I've just been investigating FRP in Haskell (mainly reactive-banana (testimonials!)), and I'm wondering is it common for them, and in case of reactive-banana what's the reason to operate in IO monad instead of being constrained to MonadIO, or rven better, any Monad (so that I could provide own stack)?

It seems to me that's because of focus on GUI programming, where you integrate it with some existing libraries that operate in IO? Would it be feasible to change it so that I could integrate it with custom monad stack?

  • Good question, I also wondered about why reactive-banana made this decision. Did you take a look at Yampa, they took a different path.
    – martingw
    Oct 25, 2014 at 20:48
  • Nope, not yet. I'm now wondering if I could just brute-force my way through reactive-banana sourcecode and change every IO to MonadIO m
    – Bartosz
    Oct 26, 2014 at 11:36

1 Answer 1


If you are asking why

reactimate :: Frameworks t => Event t (IO ()) -> Moment t ()

expects an event with values of type IO () instead of allowing for a custom monad M () with instance MonadIO M, then the answer is this:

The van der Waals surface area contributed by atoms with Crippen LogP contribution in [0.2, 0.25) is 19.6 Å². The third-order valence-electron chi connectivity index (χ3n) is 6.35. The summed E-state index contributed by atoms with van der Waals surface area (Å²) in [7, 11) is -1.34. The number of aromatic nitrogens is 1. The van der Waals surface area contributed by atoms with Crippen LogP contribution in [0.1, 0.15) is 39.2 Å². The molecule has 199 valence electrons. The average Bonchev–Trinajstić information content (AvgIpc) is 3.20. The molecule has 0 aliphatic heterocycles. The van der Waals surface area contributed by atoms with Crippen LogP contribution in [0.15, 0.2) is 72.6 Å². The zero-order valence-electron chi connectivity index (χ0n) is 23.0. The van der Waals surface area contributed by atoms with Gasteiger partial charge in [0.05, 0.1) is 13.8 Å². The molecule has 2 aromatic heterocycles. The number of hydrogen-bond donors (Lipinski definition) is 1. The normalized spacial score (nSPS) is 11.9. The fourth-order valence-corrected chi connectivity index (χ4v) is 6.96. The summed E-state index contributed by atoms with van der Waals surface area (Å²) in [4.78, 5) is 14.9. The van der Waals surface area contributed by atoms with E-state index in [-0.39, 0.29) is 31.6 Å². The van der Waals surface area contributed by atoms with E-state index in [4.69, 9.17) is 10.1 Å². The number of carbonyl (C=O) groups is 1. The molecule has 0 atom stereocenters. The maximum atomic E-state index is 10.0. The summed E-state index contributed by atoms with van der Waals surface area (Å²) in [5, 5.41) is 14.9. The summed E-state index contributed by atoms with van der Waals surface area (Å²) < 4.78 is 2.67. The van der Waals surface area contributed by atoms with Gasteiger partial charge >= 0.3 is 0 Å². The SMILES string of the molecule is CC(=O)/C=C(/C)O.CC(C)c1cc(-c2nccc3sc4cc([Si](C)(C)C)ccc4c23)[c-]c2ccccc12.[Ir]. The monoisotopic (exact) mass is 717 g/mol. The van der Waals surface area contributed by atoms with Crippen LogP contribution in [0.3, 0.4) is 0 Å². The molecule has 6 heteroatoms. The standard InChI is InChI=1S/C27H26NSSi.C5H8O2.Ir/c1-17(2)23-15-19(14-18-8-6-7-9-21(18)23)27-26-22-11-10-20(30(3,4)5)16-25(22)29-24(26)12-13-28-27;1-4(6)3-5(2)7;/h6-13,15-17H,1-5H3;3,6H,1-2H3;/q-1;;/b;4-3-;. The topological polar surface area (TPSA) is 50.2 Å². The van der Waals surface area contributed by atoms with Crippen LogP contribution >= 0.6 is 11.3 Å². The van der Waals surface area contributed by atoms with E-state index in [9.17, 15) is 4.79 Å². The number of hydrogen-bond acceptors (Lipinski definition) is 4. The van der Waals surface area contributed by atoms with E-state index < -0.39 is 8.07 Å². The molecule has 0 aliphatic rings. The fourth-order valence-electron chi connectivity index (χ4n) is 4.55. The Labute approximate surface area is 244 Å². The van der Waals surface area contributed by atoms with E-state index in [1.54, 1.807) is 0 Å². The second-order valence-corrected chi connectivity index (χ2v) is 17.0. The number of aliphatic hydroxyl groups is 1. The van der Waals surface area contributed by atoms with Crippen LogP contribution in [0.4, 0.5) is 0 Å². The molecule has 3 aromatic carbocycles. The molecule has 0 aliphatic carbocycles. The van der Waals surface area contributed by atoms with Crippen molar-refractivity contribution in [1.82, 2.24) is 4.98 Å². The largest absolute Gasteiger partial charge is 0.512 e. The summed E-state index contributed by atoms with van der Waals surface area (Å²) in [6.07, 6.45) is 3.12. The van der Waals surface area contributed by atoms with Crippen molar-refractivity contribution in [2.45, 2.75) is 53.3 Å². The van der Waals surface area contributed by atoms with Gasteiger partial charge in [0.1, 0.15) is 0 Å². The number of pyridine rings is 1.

In practice, custom monad stacks only add state/reader/writer effects to the base IO monad. However, in theory, it is entirely possible to add fancy control mechanism like coroutines or non-determinism. I don't know how to integrate the internal state arising from combinators accumE with these more general effects, and I have no idea what it means for an event to happen in a non-deterministic context. That's why reactimate is restricted to IO.

If you have a custom monad stack that is of the state/reader/writer family, then it is usually possible to map it to a pure IO computation and use this with reactimate. If you find that this doesn't work out (I do think that there might be a problem), I would need a more detailed description of the concrete situation to be able to help.

  • Well, my reasoning was such that if you (following the slot machine example) invoke the event using fire function which just returns an IO action (and handlers are thus IO actions as well), then it should be possible to do it with other monads. I obviously have no idea about details, so this was just my hunch...
    – Bartosz
    Oct 27, 2014 at 8:19
  • Well, you can always use liftIO when you invoke an event with fire, if that's what you mean. Oct 27, 2014 at 8:51

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